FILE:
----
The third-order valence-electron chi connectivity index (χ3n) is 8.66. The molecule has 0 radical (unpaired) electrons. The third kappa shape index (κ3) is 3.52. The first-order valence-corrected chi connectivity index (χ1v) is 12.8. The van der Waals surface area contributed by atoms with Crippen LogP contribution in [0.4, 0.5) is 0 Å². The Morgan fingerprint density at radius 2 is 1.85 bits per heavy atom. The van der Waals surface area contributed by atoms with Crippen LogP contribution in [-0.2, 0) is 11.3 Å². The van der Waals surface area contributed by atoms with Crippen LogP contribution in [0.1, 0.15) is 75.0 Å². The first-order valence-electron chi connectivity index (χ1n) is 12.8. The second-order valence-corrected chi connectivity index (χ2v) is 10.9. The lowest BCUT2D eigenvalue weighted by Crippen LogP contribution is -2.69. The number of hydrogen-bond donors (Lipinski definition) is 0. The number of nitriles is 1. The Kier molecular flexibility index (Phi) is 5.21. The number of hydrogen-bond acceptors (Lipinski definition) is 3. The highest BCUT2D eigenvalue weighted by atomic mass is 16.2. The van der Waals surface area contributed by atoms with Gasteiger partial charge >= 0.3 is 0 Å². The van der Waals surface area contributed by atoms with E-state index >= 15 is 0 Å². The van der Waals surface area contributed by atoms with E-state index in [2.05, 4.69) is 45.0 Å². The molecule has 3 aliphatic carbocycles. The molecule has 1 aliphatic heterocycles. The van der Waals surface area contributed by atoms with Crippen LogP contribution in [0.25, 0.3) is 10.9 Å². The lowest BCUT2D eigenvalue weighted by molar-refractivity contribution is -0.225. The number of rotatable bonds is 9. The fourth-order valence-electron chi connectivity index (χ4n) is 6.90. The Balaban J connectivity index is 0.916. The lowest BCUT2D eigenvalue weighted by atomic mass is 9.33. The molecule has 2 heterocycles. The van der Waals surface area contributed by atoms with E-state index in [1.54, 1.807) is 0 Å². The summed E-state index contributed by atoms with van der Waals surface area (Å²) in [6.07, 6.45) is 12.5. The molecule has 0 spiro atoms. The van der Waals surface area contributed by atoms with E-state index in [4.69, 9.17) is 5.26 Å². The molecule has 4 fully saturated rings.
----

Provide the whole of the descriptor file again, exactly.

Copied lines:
The third-order valence-electron chi connectivity index (χ3n) is 8.66. The molecule has 0 radical (unpaired) electrons. The third kappa shape index (κ3) is 3.52. The first-order valence-corrected chi connectivity index (χ1v) is 12.8. The van der Waals surface area contributed by atoms with Crippen LogP contribution in [0.4, 0.5) is 0 Å². The Morgan fingerprint density at radius 2 is 1.85 bits per heavy atom. The van der Waals surface area contributed by atoms with Crippen LogP contribution in [-0.2, 0) is 11.3 Å². The van der Waals surface area contributed by atoms with Crippen LogP contribution in [0.1, 0.15) is 75.0 Å². The first-order valence-electron chi connectivity index (χ1n) is 12.8. The second-order valence-corrected chi connectivity index (χ2v) is 10.9. The lowest BCUT2D eigenvalue weighted by Crippen LogP contribution is -2.69. The number of hydrogen-bond donors (Lipinski definition) is 0. The number of nitriles is 1. The Kier molecular flexibility index (Phi) is 5.21. The number of hydrogen-bond acceptors (Lipinski definition) is 3. The highest BCUT2D eigenvalue weighted by atomic mass is 16.2. The van der Waals surface area contributed by atoms with Gasteiger partial charge >= 0.3 is 0 Å². The van der Waals surface area contributed by atoms with E-state index >= 15 is 0 Å². The van der Waals surface area contributed by atoms with E-state index in [2.05, 4.69) is 45.0 Å². The molecule has 3 aliphatic carbocycles. The molecule has 1 aliphatic heterocycles. The van der Waals surface area contributed by atoms with Crippen LogP contribution in [0.25, 0.3) is 10.9 Å². The lowest BCUT2D eigenvalue weighted by molar-refractivity contribution is -0.225. The number of rotatable bonds is 9. The fourth-order valence-electron chi connectivity index (χ4n) is 6.90. The Balaban J connectivity index is 0.916. The lowest BCUT2D eigenvalue weighted by atomic mass is 9.33. The molecule has 2 heterocycles. The van der Waals surface area contributed by atoms with E-state index in [1.54, 1.807) is 0 Å². The summed E-state index contributed by atoms with van der Waals surface area (Å²) in [6.07, 6.45) is 12.5. The molecule has 0 spiro atoms. The van der Waals surface area contributed by atoms with E-state index in [4.69, 9.17) is 5.26 Å². The molecule has 4 fully saturated rings.